And Another Author Goes Rogue . . . this time on Youtube

This is author Joe Simpson. He’s the author of Touching the Void and now cofounder of

For those of you that don’t remember, Touching the Void first appeared 25 years ago. It’s the true story of Joe Simpson and Simon Yates and their incredible survival of a mountaineering trip in the Peruvian Andes that went terribly wrong.

In a world filled with CGI adventures that happen in dystopian fantasy worlds, this is real adventure happening to real people in real time. It is stuffed with very human, actual, life-and-death decisions, that leave readers with long lingering “but what would I have done?” moments to ponder in the wee hours of the night.

Simpson is the author of several books but he recently got into a dust up with his publishers over (no surprise here) e-book royalties. He didn’t feel 25% was sufficient, so he’s going to publish the e-versions of a his works on his own, and to do that he’s created

Venturing out on one’s own is something a lot of authors, well-known and not, are choosing to do these days. We thought you’d find it interesting to hear from an well-known author, who has had a long-standing good relationship with a publishing house, state his reasons for deciding it was better to eBook on his own.

The 99 Cent Best Seller


It’s easier than ever for authors to publish themselves–but tougher by the day to find fame. For those of you that want a great read on the inside the race to become the next E.L. James, pick up a copy of the Dec 10th, 2012 Time Magazine and dive into Andrew Rice’s article The 99c Best Seller.

You can also read more online, but you’ll need to be a Time subscriber:

Published in: on December 10, 2012 at 1:01 AM  Leave a Comment  
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PDFs as eBooks that won’t make eReaders weep

PDF Page set up    If you are going with PDF, you will need to reformat your book so that the pages are small.  The average eReader screen size is something you need to focus on.  If the display is 6″ wide, you cannot have your static PDF text running at a width of 6.5″ with additional white margins!

In the example we showed you Friday, the PDF was created on 8 x 11 pages, but the text box itself is only 4.75 inches wide and 8 inches long (including the header).  In other words, it was created to become a 6 x9 Trade paperback.

This is why, once you manipulate our PDF slightly in Adobe Digital Editions, it’s easy to read.  It’s just like reading the book version, because it is the book version.  And in fact, you and could read it, with friends at a book club, on readers or in hardcopy and be seeing the same thing with the same pages.

But to be honest, it could have been even better, ie easier for eReader users, if we’d simply made set the page set up for the PDF to custom, and set the text box on a page size that smaller to begin with, to match the size of the reader screen.

It’s something we’ll fix this time around simply because it’s easy to do, even in InDesign!

If you have your text set up on the custom paper size, and that size is smaller than a screen display (6″ wide), with it a tiny margin all around .25″ (it’s probably more like 50 pixels), then your resulting text boxes will fit into an eReader and display well without any manipulation once your text has been PDF’d.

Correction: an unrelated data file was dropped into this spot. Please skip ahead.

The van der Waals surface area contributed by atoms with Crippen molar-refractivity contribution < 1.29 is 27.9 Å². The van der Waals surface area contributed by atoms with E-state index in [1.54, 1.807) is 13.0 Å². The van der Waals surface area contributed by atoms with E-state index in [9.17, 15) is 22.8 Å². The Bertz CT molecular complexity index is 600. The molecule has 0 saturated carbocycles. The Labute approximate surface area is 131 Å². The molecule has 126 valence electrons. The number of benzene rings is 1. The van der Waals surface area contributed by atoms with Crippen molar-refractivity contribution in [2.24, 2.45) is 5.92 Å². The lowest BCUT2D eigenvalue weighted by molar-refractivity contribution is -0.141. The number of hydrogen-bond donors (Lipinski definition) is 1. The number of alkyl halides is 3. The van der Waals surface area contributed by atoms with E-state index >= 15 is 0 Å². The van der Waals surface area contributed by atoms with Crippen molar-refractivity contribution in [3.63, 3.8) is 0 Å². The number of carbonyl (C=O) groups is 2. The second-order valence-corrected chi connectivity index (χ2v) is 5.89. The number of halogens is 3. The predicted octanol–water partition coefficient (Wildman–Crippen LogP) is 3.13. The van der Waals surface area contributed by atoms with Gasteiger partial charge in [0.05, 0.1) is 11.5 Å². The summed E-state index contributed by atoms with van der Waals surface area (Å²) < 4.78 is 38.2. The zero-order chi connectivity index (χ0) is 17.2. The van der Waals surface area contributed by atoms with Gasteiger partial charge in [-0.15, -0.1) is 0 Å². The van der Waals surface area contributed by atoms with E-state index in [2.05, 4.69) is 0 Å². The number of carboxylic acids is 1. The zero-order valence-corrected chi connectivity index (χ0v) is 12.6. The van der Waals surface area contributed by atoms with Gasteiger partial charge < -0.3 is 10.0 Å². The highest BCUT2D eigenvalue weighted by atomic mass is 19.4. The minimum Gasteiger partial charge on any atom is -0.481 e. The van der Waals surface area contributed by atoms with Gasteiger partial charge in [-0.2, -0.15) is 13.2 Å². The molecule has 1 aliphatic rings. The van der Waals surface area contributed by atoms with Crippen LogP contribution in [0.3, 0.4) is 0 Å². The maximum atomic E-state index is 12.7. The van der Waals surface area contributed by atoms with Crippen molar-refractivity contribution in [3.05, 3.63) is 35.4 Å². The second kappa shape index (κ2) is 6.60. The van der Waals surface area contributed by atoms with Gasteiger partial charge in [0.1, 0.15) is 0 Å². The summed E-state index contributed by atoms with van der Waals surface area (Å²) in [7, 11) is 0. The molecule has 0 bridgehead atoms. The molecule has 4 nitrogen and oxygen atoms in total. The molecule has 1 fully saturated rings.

In our case, we’d probably want to set the page size to w 5.25″ by h 7.75″  (A kindle DX display is 5 3/8 x 7 7/8). As it stands, our text box at 4.75″ w is fine, but it needs to be reduced to 7.25 in height.  This will create more pages in the final PDF, and a different numbering than the hardcopy edition, but a better eReader experience for anyone using a Kindle DX or iPad.

Remember, once it’s PDF’d there’s no going back, no one can manipulate it very much. So if the E-reader can’t present it in a readable fashion . . . your book won’t get read.

More on PDFs, tomorrow.

Text   This doesn’t mean you should change your text size (unless you’re using something like a 10pt).  Using a 12pt Times New Roman throughout is probably for the best (although some people prefer non-serif fonts).  Because it’s large enough that people of many visual abilities can read it.

If you love your font selections, that’s ok too. But you need to make sure they travel with the PDF (think embedded journalist, traveling with troops).  Most people don’t understand how to convert to a PDF with embedded fonts (that would be, PostScript the file first, then open the Acrobat Distiller then choose open and select the PS file, at which point it converts to a PDF with embedded fonts). If you do know this, great, do what you want.

With a PDF, it is what it is. Your readers get some of the experience of the physical book because you can duplicate the typography. Many eReaders change the font, or allow it to be changeable, but you can’t do that with a PDF on an eReader. It is, what it is.

You want to be sure that you have your PDF version set up to be either a) as useable as possible, or b) exactly as you want it in your book, but you’re ok with that because you’re using it more to send around as a “Galley” version / review copy of a print book that’s coming out soon.

Marketing   People with Nooks and Kindles  and iPads can read PDF version documents.  But, people have to hear about your book before they go to your website and download it.  Since you can’t market your PDF versions on B&N or Amazon or iBooks platforms without converting them to proprietary formats first,  . . . . .

Things your PDF eBook should have: TOC, bookmarked to chapters so people can navigate it quickly. A good cover which you can do yourself create cheaply with images from photostock places. Text boxes that will fit into the display window of  e-readers easily. Page numbers (because otherwise it’s hard to remember where you were or discuss the book with a friend).

Things you don’t really need: Headers. Headers, as you’d find in a traditional book, or even a PDF, with book/author name? Don’t need those.